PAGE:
Did you know that San Juan Island is one of the best bird watching areas in all of Washington State? Due to the large volume of water flushing through the Strait of Georgia and Haro Strait with each tidal change, the Salish Sea is an incredibly rich environment and is home to over 200 species of both resident and migrating birds. During the summer, rhinoceros auklets, tufted puffins, and pigeon guillemots come down to the Strait of Juan de Fuca to feed. Near the end of the charter season, guests may be able to spot common murres, Cassin’s auklets, and forktailed storm petrels. San Juan Island is also located along the Pacific Flyway migration route, so throughout the year various visiting bird species can be seen as they pass through on their way to their various breeding and feeding grounds.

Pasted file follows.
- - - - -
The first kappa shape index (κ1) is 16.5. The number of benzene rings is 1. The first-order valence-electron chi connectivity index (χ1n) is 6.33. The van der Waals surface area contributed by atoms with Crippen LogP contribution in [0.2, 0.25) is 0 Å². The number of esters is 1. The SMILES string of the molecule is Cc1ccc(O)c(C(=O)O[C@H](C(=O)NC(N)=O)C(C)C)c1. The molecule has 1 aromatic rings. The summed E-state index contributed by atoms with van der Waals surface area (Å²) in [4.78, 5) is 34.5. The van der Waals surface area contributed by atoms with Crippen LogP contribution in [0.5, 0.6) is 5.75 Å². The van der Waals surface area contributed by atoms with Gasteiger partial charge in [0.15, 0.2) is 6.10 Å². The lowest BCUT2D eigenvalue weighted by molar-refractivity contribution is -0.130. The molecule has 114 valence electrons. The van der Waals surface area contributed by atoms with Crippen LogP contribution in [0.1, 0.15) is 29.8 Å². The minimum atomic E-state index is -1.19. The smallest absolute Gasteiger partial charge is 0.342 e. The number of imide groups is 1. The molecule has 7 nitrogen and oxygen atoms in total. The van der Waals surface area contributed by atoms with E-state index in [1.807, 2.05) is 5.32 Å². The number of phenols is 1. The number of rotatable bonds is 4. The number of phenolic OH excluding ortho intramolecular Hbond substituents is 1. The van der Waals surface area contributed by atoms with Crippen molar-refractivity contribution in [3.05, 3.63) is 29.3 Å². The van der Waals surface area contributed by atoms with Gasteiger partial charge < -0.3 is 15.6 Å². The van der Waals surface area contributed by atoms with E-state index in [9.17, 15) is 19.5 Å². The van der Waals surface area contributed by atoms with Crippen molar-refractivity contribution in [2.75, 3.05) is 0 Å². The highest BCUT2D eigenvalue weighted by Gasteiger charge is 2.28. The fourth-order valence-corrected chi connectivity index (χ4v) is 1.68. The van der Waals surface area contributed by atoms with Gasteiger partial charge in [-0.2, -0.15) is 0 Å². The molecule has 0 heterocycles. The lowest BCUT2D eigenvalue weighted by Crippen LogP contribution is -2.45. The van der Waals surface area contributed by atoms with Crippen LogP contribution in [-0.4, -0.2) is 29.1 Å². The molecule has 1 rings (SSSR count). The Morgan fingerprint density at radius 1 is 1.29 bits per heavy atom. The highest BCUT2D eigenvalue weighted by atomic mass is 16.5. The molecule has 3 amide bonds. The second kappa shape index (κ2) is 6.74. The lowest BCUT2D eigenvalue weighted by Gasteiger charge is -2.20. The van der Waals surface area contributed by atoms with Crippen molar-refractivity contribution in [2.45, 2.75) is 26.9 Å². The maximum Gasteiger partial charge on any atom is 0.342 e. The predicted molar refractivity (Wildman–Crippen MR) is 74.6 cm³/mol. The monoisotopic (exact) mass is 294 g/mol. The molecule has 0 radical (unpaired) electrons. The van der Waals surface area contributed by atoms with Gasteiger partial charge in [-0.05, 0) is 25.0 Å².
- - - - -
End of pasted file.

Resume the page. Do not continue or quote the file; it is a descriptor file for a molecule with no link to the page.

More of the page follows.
San Juan Island’s National Historic Parks are a wonderful place to stop for the day and do some bird watching during your charter. The park is divided into the English Camps, located on the Northwestern side of San Juan Island, and the American Camps, located on the Southern end of the island. A wide range of habitats are represented between these two parks. The English Camp is next to a large, protected bay and encompasses habitats such as mudlfats, grassy bald and rocky slopes, open woodland, oak savanna, and wet coniferous forest. American Camp includes prairie, shrubby thickets, mixed coniferous and hardwood forests, sandy and rocky shorelines, and brackish lagoons. Both parks are teeming with chestnut-backed chickadees, rufous hummingbirds, and American goldfinches. Lucky charter guests may even spot one of the 18 varieties of raptors found in the parks, such as great horned owls or peregrine falcons. Guests wishing to visit English Camp can anchor in Garrison Bay, which is a mud and sand bottom. Access to the bay is through Mosquito Pass, which can make for a challenging passage, but is not difficult as long as navigational aids are abided by. Visitors can anchor in Griffin Bay in order to visit American Camp, but the site is wind-exposed.